The Hawk Conservancy in Hampshire #GreatDaysOut
Yesterday we headed towards Andover, for a day at The Hawk Conservancy Trust. Oh, we had SUCH a great time! Despite living just under an hour away, we haven’t visited for a long time – 10 years, we think. And it was lovely to be back; I have no idea why we left it so long.
Make sure you pick up the brochure on your arrival – not only is it packed with useful and genuinely interesting info, but it also contains the totally essential Itinerary; to make the most of the park, you really do not want to miss any of the main features of the day.
We arrived pretty soon after opening, which gave us an hour for exploring before the first ‘event’.
You really don’t want to rush by the aviaries, there’s plenty of time to see them properly, so walk slowly, read the information boards and take a look at the residents.
11.00 was Heron & Kite feeding in the Wildflower Meadow, watched from the hides. The children were invited to ring the bell and call the birds in, which they loved – but which the birds totally ignored, the only brunch guests were the two resident herons.
Then we headed over to the Vulture enclosure for the Vulture Restaurant. We all loved this – and it totally opened the children’s eyes to the gorgeous personality-filled Vultures. The talk was perfectly pitched too – really informative, but entertaining enough to keep us all hooked.
From there we wandered across to the Lower Flying Grounds to watch the first of the flying demonstrations, the ‘World of Birds of Prey’. Naturally I was too busy ooh-ing to take notes, but suffice to say we loved it, and the owl (who swooped so low over our heads everyone had to duck) was stunning.
Afterwards the children all got to hold Troy, the tawny owl, which even if it’s for just one minute is a special thing for them, and they were unanimously silent, beaming and proud as they stood importantly with an owl on their fist.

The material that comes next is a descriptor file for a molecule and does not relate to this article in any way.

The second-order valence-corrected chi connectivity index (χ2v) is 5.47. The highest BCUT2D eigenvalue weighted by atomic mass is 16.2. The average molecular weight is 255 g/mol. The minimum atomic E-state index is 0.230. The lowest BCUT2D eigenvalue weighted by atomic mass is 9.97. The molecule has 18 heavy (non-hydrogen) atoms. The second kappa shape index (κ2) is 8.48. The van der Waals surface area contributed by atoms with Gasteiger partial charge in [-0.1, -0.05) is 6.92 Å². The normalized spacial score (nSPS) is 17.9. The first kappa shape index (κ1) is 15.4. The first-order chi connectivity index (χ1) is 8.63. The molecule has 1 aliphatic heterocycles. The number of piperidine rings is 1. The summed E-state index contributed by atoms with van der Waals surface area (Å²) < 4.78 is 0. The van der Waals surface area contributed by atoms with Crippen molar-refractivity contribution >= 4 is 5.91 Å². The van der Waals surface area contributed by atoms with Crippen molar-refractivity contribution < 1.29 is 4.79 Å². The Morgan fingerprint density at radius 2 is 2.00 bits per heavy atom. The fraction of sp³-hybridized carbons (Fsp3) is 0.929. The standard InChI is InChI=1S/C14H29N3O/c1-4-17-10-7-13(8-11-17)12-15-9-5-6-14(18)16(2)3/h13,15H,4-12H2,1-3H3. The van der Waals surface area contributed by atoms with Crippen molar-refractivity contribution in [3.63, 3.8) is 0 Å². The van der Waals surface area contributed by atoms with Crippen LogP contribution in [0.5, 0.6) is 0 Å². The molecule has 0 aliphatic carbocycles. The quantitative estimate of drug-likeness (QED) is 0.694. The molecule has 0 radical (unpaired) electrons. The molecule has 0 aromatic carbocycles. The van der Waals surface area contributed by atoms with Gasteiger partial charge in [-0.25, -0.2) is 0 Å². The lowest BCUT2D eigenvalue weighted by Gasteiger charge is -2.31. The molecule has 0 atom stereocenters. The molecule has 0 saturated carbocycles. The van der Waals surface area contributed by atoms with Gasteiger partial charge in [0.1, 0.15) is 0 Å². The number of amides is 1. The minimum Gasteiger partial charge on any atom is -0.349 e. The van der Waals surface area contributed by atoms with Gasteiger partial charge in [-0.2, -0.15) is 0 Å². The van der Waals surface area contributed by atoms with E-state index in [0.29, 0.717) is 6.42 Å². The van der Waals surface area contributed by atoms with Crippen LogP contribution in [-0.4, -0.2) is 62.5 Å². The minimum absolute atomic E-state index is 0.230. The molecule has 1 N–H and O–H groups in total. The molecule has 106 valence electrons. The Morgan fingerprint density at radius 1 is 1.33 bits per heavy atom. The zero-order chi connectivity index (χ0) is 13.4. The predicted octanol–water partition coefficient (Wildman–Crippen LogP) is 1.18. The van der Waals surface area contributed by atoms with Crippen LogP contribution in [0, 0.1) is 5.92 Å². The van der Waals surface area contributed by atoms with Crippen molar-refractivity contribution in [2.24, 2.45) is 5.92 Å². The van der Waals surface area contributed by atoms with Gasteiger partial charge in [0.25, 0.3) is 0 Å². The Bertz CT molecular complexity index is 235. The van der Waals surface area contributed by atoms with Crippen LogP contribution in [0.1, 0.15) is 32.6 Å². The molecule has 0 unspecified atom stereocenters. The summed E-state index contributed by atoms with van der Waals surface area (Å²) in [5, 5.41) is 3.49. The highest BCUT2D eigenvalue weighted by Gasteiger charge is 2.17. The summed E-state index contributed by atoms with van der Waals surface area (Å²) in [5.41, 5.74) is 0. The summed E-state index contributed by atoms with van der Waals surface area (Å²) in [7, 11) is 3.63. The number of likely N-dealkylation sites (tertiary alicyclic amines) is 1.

A quick break for some lunch (we had packed our own and went back to the car to eat, but the Feathers Restaurant looked really nice, and we plan to make use of it next time), and then we were back in the park ready for the Valley of the Eagles display.
This was probably my favourite demonstration of the day; having the vultures flying back and forth in a bedlam of wings right over our heads was something that had to be seen to be believed, and the sky-feeding of the Black Kites was brilliant to watch.
Finally, the children’s favourite bird of the day topped the show off. Flying from the other side of the valley, 1 1/2 miles away, came the American Bald Eagles. Cheyenne, the old pro, made it across in a speedy and efficient manner. But the children preferred Apollo, the new recruit – who took ages to arrive, then dropped at the far edge of the meadow and WALKED back to the handler he was so knackered!
There was a chance for the adults to ‘fly’ a Harris Hawk in the afternoon,
and once we had found all the stamps for the children’s trail passport we were ready for the last demo of the day, the Woodland Owls & Hawks.
It was brilliant to see the owls flying in their natural woodland setting, and the 6yr old was top-filled with joy and pride when Troy the Tawny Owl perched on the bench right next to her, settling literally inches from her shoulder.
Finally, the cold got to us, and we missed the ferret racing to get back to the warmth of the car and head home – we’d done so much and were all genuinely worn out. But what a simply brilliant day we’d had – and not just because of the stunning array of birds we’d been introduced to.
The park is small enough to have a friendly and personal atmosphere. Throughout our visit the staff really made the experience for us – they clearly have a passion for what they do, and showed endless patience with people watching their every move when they are around the birds. Cameras are welcomed and waited and posed for, children are chatted to and encouraged to be interested and involved.
We learned loads about all sorts of birds – and all of us came away really keen to know more. The 14yr old is now seriously considering a career as a falconer; the team just made him want to be a part of what they were doing.
And on top of all that, even I, the hobby bobby photographer, got some shots I’m really proud of!
Thank you Hawk Conservancy for a brilliant day out – we hope it’s not long before we’re back again.
A standard family ticket to the Hawk Conservancy costs £46.25 (2 adults, 2 children) currently – totally top value for a brilliant day out for you all. And under-4’s are free.